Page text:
Missione Timiriazev (doc., 1953), Giovanna (cm, 1955), La grande strada azzurra (1957), Gli uomini del lago (cm, doc., 1959), Pane e zolfo (doc., 1959), Kapò (1960), La battaglia di Algeri (1966), Queimada (1969), Ogro (1979), L’addio a Enrico Berlinguer (doc., 1984), 12 registi per 12 città (coregia/codirectors aa.vv., 1989), Roma dodici novembre 1994 (coregia/codirectors aa.vv., cm, doc., 1995), Un altro mondo è possibile (coregia/codirectors aa.vv., doc., 2001), Firenze, il nostro domani (coregia/codirectors aa.vv., doc., 2003).

Cast and Credits Discover the cast of the film

regia/director
Gillo Pontecorvo
soggetto, sceneggiatura/story, screenplay
Gillo Pontecorvo, Franco Solinas
fotografia/cinematography
Erico Menczer
montaggio/film editing
Enzo Alfonzi
costumi/costume design
Elena Mannini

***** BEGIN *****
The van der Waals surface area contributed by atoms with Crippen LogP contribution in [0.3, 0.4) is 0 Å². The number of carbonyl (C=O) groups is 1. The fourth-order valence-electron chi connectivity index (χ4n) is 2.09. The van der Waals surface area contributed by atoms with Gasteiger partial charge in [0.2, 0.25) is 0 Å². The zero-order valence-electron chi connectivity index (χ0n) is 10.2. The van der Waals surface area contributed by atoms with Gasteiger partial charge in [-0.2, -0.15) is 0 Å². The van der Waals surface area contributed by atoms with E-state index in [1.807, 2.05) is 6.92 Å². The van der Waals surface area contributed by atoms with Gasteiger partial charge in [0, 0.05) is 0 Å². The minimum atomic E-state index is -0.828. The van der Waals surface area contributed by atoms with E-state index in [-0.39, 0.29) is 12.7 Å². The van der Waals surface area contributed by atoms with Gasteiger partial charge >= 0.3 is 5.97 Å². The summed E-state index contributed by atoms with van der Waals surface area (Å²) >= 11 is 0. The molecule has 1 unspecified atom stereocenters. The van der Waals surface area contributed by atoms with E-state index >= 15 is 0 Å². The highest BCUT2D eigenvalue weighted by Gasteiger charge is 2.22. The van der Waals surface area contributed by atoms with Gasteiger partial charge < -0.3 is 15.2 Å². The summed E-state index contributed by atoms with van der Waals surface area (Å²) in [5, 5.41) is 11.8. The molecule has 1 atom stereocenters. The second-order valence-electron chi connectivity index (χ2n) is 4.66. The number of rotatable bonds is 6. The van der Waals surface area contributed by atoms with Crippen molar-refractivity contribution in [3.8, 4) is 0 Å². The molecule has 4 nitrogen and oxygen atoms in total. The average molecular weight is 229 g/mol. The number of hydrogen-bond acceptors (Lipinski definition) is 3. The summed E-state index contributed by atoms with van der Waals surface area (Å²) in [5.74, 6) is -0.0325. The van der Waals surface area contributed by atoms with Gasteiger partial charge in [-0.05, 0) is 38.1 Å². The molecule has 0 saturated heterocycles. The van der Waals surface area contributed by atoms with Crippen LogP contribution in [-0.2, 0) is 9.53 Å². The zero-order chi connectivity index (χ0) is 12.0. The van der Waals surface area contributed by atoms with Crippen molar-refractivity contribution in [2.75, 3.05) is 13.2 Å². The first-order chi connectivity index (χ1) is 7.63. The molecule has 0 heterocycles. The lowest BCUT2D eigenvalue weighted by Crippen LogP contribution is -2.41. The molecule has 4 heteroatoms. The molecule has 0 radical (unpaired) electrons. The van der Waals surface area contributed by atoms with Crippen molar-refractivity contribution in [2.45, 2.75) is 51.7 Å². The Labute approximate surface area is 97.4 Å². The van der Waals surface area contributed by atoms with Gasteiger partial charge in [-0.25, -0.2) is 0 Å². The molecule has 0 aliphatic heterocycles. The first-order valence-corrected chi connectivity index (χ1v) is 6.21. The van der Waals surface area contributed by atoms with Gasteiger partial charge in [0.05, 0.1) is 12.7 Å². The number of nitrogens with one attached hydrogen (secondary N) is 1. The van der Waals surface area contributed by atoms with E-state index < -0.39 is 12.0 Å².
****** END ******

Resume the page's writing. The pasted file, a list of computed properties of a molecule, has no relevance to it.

musica/music
Mario Zanfred
interpreti/cast
Armida Gianassi, Carla Pozzi
produttore/producer
Giuliana G. De Negri
produzione/production
Tirrenica Film


contatti/contacts
Cineteca Nazionale
Laura Argento
laura.argento@fondazionecsc.it
www.fondazionecsc.it

Director statement Read more

“We could’ve just portrayed a woman during the Resistance, or just in her daily domestic relations. But we thought it would’ve been more useful to tell the story of a woman who also had to fight against the resistance from those places that were (or should have been) more inclined to support her role in the social and political scene. And so we came up with the story of Giovanna, a worker in a textile factory married to a metalworker who, to top it all off, was a communist. Despite her husband’s objections, and in spite of them, she took an active role in occupying the factory.”